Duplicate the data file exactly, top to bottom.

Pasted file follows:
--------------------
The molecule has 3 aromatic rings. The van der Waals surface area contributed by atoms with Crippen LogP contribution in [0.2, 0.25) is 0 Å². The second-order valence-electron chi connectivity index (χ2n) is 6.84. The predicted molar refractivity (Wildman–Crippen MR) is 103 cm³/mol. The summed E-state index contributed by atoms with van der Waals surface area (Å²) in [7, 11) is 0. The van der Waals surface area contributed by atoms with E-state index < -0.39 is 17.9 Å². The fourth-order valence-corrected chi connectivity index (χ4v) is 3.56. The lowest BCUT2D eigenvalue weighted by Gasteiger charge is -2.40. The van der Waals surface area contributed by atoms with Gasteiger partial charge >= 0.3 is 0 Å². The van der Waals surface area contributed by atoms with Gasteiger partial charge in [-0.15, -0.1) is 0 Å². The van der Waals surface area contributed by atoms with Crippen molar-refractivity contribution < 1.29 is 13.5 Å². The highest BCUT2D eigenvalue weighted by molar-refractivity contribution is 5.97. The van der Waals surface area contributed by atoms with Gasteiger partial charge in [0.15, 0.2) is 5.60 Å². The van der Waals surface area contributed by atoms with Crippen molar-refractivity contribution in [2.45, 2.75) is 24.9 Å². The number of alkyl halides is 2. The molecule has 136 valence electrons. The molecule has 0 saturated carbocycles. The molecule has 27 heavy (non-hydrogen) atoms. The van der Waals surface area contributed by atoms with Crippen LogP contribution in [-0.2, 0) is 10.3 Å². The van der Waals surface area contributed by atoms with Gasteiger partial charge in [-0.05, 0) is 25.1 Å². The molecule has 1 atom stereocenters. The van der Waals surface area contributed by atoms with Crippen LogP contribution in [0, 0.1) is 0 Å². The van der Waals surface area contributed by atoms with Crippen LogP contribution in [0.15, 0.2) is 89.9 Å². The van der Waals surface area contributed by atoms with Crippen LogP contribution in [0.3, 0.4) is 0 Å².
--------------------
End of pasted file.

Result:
The molecule has 3 aromatic rings. The van der Waals surface area contributed by atoms with Crippen LogP contribution in [0.2, 0.25) is 0 Å². The second-order valence-electron chi connectivity index (χ2n) is 6.84. The predicted molar refractivity (Wildman–Crippen MR) is 103 cm³/mol. The summed E-state index contributed by atoms with van der Waals surface area (Å²) in [7, 11) is 0. The van der Waals surface area contributed by atoms with E-state index < -0.39 is 17.9 Å². The fourth-order valence-corrected chi connectivity index (χ4v) is 3.56. The lowest BCUT2D eigenvalue weighted by Gasteiger charge is -2.40. The van der Waals surface area contributed by atoms with Gasteiger partial charge >= 0.3 is 0 Å². The van der Waals surface area contributed by atoms with Gasteiger partial charge in [-0.15, -0.1) is 0 Å². The van der Waals surface area contributed by atoms with Crippen molar-refractivity contribution < 1.29 is 13.5 Å². The highest BCUT2D eigenvalue weighted by molar-refractivity contribution is 5.97. The van der Waals surface area contributed by atoms with Gasteiger partial charge in [0.15, 0.2) is 5.60 Å². The van der Waals surface area contributed by atoms with Crippen molar-refractivity contribution in [2.45, 2.75) is 24.9 Å². The number of alkyl halides is 2. The molecule has 136 valence electrons. The molecule has 0 saturated carbocycles. The molecule has 27 heavy (non-hydrogen) atoms. The van der Waals surface area contributed by atoms with Crippen LogP contribution in [-0.2, 0) is 10.3 Å². The van der Waals surface area contributed by atoms with Gasteiger partial charge in [-0.05, 0) is 25.1 Å². The molecule has 1 atom stereocenters. The van der Waals surface area contributed by atoms with Crippen LogP contribution in [0, 0.1) is 0 Å². The van der Waals surface area contributed by atoms with Crippen LogP contribution in [0.15, 0.2) is 89.9 Å². The van der Waals surface area contributed by atoms with Crippen LogP contribution in [0.3, 0.4) is 0 Å².